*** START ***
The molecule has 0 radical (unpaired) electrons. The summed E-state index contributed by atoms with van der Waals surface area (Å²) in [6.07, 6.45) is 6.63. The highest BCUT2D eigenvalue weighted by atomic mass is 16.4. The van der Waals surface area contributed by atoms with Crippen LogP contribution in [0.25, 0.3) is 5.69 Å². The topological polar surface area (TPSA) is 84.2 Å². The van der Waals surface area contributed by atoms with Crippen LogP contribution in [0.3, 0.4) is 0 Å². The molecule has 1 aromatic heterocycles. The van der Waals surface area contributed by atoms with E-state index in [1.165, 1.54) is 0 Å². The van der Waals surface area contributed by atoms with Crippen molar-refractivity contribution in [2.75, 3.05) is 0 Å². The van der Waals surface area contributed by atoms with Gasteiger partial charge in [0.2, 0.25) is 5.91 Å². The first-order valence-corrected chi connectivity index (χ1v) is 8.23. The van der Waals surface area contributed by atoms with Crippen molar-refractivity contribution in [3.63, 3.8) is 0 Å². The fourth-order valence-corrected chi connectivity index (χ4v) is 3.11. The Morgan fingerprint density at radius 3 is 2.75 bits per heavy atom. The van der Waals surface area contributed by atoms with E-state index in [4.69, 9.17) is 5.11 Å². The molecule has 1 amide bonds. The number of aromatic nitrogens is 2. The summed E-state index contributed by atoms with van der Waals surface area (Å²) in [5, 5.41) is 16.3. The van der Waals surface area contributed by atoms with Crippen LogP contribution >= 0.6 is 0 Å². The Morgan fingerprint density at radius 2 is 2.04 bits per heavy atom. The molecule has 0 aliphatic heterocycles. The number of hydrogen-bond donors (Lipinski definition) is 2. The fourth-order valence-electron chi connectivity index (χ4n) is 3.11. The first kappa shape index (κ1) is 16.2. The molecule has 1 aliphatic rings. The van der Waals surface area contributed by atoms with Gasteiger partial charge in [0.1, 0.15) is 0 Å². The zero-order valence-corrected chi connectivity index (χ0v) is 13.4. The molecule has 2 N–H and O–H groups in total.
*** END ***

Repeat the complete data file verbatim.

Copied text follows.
The molecule has 0 radical (unpaired) electrons. The summed E-state index contributed by atoms with van der Waals surface area (Å²) in [6.07, 6.45) is 6.63. The highest BCUT2D eigenvalue weighted by atomic mass is 16.4. The van der Waals surface area contributed by atoms with Crippen LogP contribution in [0.25, 0.3) is 5.69 Å². The topological polar surface area (TPSA) is 84.2 Å². The van der Waals surface area contributed by atoms with Crippen LogP contribution in [0.3, 0.4) is 0 Å². The molecule has 1 aromatic heterocycles. The van der Waals surface area contributed by atoms with E-state index in [1.165, 1.54) is 0 Å². The van der Waals surface area contributed by atoms with Crippen molar-refractivity contribution in [2.75, 3.05) is 0 Å². The van der Waals surface area contributed by atoms with Gasteiger partial charge in [0.2, 0.25) is 5.91 Å². The first-order valence-corrected chi connectivity index (χ1v) is 8.23. The van der Waals surface area contributed by atoms with Crippen molar-refractivity contribution in [3.63, 3.8) is 0 Å². The fourth-order valence-corrected chi connectivity index (χ4v) is 3.11. The Morgan fingerprint density at radius 3 is 2.75 bits per heavy atom. The van der Waals surface area contributed by atoms with E-state index in [4.69, 9.17) is 5.11 Å². The molecule has 1 amide bonds. The number of aromatic nitrogens is 2. The summed E-state index contributed by atoms with van der Waals surface area (Å²) in [5, 5.41) is 16.3. The van der Waals surface area contributed by atoms with Crippen LogP contribution >= 0.6 is 0 Å². The Morgan fingerprint density at radius 2 is 2.04 bits per heavy atom. The molecule has 0 aliphatic heterocycles. The number of hydrogen-bond donors (Lipinski definition) is 2. The fourth-order valence-electron chi connectivity index (χ4n) is 3.11. The first kappa shape index (κ1) is 16.2. The molecule has 1 aliphatic rings. The van der Waals surface area contributed by atoms with Gasteiger partial charge in [0.1, 0.15) is 0 Å². The zero-order valence-corrected chi connectivity index (χ0v) is 13.4. The molecule has 2 N–H and O–H groups in total.